Suhail Doshi, founder of a Silicon Valley startup Mixpanel yesterday started a thread on Twitter to share tips about fundraising. Suhail founded Mixpanel to help businesses understand how users behave on their (web & mobile) products by tracking action they take in 2009 when he was 20 years old. He had dropped out of Arizona State University to start the company that joined Y Combinator’s Summer 2009 batch.
Sharing the struggles they had to go through, Suhail explained that they had received only $15,000 from Y Combinator and had of their YC batch had died right after the demo day. When Mixpanel tried to raise capital, 11 firms refused them, two wanted to find them a new CEO and some told them that they’ll fail. But fortunately, they were able to raise $500,000 to get a new life.
1/ Let's talk about fundraising: In 2009, Y Combinator only gave us $15K, half our YC batch died after demo day, 11 firms told us no, 2 firms wanted to find us a CEO, 1 VC told me, point blank, we would fail, we were a week away from death but luckily raised $500K @ 2M pre.— Suhail (@Suhail) May 16, 2018
Currently, Mixpanel is raking in almost $100 million in revenues and was valued at $865 million, when it raised its last funding round of $65 million.
Here are all the eleven tips on fundraising that he shared in this thread.
1) There are two major drivers that matter to raise money successfully: first one, your team, and second, your idea is personally interesting to the investors. Nobody wants to commit to helping a company that’s boring or with founders who suck. The major exception to all rules: incredible growth rates.
2) Your pitch deck should not tell your company’s story, YOU should. I made this mistake early on & failed. Your deck is supporting material but it’s important to show people how much you know, how committed you are, and excited you are. A deck, alone, will never accomplish that.
3) Most important rule: one founder focuses on fundraising while the rest stay focused and work. Put your ego aside. Fundraising sucks. It’s more fun to keep the company progressing than to get turned down each day.
4) Raise what you need and maybe a little more. Don’t lock yourself into a valuation and a preferred money stack you can’t realistically exceed. It’ll hurt you in the long-run and you may make $0. Don’t use valuations as a personal measuring stick of your success thus far.
5) Raising money is not equal to success. I know you probably know that. But, internalize it to your core because everyone will make you feel like you’re successful now. They may even think you’re rich when you’re poor. Don’t have a fundraising party, wait & have a cash flow + party instead.
6) I always thought raising money would be easier the next time around (more proof of success, better odds). My wife pointed out that, that’s what I always said each time and she was right. It’s the same level of hard because your expectations proportionally adjust.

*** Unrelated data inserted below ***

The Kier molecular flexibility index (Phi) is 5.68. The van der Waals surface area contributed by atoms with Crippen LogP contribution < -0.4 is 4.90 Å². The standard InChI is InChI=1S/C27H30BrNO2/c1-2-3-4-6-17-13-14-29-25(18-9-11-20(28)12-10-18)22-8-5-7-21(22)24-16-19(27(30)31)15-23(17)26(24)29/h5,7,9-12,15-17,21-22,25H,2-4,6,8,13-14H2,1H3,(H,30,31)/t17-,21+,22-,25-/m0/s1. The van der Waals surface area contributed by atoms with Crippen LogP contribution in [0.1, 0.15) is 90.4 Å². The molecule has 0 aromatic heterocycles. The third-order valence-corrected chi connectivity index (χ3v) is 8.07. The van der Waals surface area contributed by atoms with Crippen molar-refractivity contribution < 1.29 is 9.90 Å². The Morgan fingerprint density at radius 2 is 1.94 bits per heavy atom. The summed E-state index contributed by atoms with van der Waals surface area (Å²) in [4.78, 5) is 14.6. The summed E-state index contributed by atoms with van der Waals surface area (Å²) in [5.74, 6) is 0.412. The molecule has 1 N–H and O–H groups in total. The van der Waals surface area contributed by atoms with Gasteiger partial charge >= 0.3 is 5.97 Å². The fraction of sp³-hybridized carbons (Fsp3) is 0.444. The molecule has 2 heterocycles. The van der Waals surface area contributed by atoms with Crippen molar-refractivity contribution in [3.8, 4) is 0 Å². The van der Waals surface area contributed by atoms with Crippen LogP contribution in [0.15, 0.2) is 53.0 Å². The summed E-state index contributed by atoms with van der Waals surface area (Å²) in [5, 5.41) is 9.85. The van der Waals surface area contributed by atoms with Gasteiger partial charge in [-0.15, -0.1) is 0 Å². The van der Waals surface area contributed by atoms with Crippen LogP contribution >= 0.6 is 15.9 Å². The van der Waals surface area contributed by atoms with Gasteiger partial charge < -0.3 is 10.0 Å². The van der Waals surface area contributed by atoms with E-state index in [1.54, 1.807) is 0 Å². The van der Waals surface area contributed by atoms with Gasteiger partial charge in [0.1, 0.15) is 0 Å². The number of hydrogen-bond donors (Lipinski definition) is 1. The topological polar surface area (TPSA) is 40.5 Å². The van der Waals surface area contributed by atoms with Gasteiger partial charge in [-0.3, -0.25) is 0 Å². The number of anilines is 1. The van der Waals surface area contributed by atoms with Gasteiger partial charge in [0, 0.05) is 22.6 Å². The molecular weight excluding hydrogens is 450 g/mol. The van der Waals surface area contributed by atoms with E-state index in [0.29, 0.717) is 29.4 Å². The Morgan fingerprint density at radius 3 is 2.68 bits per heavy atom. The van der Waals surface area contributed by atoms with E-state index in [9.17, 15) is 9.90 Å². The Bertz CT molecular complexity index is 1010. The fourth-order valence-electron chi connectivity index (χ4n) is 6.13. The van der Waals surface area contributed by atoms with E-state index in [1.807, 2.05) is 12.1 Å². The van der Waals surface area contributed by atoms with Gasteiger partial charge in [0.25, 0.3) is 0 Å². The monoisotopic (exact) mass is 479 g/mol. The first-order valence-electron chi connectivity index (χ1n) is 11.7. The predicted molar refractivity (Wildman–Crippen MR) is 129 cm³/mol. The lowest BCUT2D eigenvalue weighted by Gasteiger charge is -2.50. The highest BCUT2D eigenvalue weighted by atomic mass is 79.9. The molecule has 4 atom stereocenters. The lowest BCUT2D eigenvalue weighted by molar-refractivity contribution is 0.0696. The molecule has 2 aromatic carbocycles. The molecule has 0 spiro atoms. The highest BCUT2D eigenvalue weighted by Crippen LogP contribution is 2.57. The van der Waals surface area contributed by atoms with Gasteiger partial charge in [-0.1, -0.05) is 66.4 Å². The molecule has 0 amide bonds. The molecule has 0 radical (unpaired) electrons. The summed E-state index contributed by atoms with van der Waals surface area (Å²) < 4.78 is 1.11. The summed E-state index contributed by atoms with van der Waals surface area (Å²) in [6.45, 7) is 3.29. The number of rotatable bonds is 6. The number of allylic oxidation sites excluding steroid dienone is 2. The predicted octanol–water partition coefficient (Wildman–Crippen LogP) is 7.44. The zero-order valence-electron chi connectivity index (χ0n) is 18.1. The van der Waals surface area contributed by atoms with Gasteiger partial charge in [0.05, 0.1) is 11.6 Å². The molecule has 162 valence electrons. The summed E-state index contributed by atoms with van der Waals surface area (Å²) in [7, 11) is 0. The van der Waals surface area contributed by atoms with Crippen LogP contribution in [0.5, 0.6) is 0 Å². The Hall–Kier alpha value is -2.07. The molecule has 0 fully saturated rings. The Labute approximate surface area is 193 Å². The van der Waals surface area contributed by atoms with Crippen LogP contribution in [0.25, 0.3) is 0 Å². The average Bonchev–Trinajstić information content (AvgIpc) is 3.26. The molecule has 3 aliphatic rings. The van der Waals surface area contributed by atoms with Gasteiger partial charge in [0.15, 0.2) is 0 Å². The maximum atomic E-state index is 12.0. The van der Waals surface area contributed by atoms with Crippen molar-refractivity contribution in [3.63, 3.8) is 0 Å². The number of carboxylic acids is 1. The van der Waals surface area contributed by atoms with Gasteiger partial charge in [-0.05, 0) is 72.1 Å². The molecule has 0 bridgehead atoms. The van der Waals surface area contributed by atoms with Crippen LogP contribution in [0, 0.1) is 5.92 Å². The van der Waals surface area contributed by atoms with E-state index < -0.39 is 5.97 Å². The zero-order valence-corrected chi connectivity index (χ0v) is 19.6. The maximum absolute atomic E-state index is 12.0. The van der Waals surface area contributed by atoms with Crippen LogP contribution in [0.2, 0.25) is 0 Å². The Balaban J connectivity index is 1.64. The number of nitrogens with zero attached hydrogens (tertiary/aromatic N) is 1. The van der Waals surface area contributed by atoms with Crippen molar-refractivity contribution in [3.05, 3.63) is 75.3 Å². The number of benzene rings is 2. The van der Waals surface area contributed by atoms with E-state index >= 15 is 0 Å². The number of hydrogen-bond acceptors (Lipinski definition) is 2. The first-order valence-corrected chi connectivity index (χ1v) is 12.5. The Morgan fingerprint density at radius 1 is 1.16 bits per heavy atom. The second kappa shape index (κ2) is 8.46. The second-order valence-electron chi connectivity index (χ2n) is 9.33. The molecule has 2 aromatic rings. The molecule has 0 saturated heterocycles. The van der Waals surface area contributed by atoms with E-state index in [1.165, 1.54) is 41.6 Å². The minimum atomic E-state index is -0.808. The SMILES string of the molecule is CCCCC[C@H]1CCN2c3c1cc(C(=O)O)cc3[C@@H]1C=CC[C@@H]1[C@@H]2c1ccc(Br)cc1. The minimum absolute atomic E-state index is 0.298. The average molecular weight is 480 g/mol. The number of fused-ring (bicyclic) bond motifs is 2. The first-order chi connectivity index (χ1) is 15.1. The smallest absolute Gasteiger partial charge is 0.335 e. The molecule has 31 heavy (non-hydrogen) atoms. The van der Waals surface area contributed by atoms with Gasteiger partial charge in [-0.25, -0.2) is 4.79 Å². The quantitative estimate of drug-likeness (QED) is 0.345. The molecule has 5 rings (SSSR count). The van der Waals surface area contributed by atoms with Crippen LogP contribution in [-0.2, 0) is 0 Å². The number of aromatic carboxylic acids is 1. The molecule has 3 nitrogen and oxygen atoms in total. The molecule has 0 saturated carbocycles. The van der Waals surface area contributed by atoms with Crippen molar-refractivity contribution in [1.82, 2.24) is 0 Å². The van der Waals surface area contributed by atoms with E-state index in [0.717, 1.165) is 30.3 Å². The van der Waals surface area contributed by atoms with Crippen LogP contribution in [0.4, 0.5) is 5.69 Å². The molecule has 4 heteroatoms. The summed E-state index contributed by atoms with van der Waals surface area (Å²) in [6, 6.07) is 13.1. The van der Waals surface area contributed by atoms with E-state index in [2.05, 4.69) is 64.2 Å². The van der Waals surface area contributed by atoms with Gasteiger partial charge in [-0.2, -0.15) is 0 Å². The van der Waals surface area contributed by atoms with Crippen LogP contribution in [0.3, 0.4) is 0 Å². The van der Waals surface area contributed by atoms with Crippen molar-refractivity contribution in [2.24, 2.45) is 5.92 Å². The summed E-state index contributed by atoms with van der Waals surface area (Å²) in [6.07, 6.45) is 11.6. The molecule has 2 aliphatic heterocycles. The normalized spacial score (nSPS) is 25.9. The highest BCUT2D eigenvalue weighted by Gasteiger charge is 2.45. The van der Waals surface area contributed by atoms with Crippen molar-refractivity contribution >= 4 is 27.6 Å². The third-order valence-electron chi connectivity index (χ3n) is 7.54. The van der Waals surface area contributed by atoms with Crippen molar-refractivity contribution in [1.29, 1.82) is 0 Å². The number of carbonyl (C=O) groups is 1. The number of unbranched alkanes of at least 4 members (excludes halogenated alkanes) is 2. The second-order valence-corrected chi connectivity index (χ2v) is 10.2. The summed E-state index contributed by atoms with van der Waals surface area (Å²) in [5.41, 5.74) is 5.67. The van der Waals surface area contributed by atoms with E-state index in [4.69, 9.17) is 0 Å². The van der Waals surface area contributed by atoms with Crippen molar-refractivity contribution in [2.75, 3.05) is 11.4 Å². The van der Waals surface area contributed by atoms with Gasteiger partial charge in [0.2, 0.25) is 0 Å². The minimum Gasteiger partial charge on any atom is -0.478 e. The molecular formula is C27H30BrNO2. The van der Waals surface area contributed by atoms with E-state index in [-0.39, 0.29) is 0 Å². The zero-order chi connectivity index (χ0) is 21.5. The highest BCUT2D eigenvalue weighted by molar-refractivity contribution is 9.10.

7) Someone younger, a worse product, a worse team, a “celebrity” founder, a better marketer will raise more money than you at a higher valuation. Ignore. It doesn’t matter in the long-run if you accomplish your goals. Money won’t solve all problems in a company anyway.
8) Early on take the smartest money you can get (ideally past founders/CEOs). I’d cut my valuation in half just to get it. It can be the diff between life & death. A local maxima or a global maxima in terms of impact. Ideally, people who can empathize with you. It’s worth it.
9) If you raise money but are reticent about a new person you’ve never met joining your board, take the advice I got from someone: “Just break bread with them. It’ll be hard for them to screw you over later.” Work hard at the relationship though too.
10) For the love of God: don’t make graphs look exponential with 6 mo of data. Stop using hyperbole about your market being $400B. Don’t make amazing projected growth targets 5 years out. You’re pitching to smart people who can sniff the BS from a mile away. I did it too.
11) Lastly, try to remember all the rejections that sometimes you only need one “yes” to survive and continue the journey. Nobody knows your market like you do–especially not investors so don’t get discouraged.
Suhail stepped down from his role as CEO of Mixpanel last month to become Chairman of board of the company.
Wow, that thread grew faster than I expected. Thank you for all the kind words of appreciation & support. I plan to tweet more lengthy things about my journey with building @mixpanel over the last 9.5 years--I'll always be authentic about it. Oh & hello to all my new followers.😅— Suhail (@Suhail) May 17, 2018
As he explained in the tweet above, he’ll be sharing a lot more about his ~ 10-year journey with Mixpanel. Certainly one of those people you must follow on Twitter if you’re into tech startups/venture capital. He tweets at @Suhail.
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